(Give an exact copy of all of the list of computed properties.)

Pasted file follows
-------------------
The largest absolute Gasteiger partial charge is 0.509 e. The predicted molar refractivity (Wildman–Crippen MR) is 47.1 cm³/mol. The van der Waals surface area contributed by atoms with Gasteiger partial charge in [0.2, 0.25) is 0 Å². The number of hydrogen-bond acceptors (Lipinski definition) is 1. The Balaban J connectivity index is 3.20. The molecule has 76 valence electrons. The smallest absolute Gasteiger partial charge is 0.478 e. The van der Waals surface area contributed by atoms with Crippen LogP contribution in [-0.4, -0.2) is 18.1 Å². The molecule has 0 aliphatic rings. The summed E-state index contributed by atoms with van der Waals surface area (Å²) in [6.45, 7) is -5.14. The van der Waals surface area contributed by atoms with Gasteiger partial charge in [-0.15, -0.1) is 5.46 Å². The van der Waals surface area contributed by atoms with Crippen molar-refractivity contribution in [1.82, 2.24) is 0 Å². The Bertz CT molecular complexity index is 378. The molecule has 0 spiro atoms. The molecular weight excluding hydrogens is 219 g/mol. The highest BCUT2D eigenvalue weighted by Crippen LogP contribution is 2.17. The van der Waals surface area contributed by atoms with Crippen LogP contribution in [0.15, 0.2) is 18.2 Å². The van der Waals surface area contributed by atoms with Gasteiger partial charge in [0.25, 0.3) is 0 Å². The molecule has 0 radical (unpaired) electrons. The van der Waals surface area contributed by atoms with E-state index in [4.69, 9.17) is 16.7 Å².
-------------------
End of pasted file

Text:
The largest absolute Gasteiger partial charge is 0.509 e. The predicted molar refractivity (Wildman–Crippen MR) is 47.1 cm³/mol. The van der Waals surface area contributed by atoms with Gasteiger partial charge in [0.2, 0.25) is 0 Å². The number of hydrogen-bond acceptors (Lipinski definition) is 1. The Balaban J connectivity index is 3.20. The molecule has 76 valence electrons. The smallest absolute Gasteiger partial charge is 0.478 e. The van der Waals surface area contributed by atoms with Crippen LogP contribution in [-0.4, -0.2) is 18.1 Å². The molecule has 0 aliphatic rings. The summed E-state index contributed by atoms with van der Waals surface area (Å²) in [6.45, 7) is -5.14. The van der Waals surface area contributed by atoms with Gasteiger partial charge in [-0.15, -0.1) is 5.46 Å². The van der Waals surface area contributed by atoms with Crippen molar-refractivity contribution in [1.82, 2.24) is 0 Å². The Bertz CT molecular complexity index is 378. The molecule has 0 spiro atoms. The molecular weight excluding hydrogens is 219 g/mol. The highest BCUT2D eigenvalue weighted by Crippen LogP contribution is 2.17. The van der Waals surface area contributed by atoms with Crippen LogP contribution in [0.15, 0.2) is 18.2 Å². The van der Waals surface area contributed by atoms with Gasteiger partial charge in [0.25, 0.3) is 0 Å². The molecule has 0 radical (unpaired) electrons. The van der Waals surface area contributed by atoms with E-state index in [4.69, 9.17) is 16.7 Å².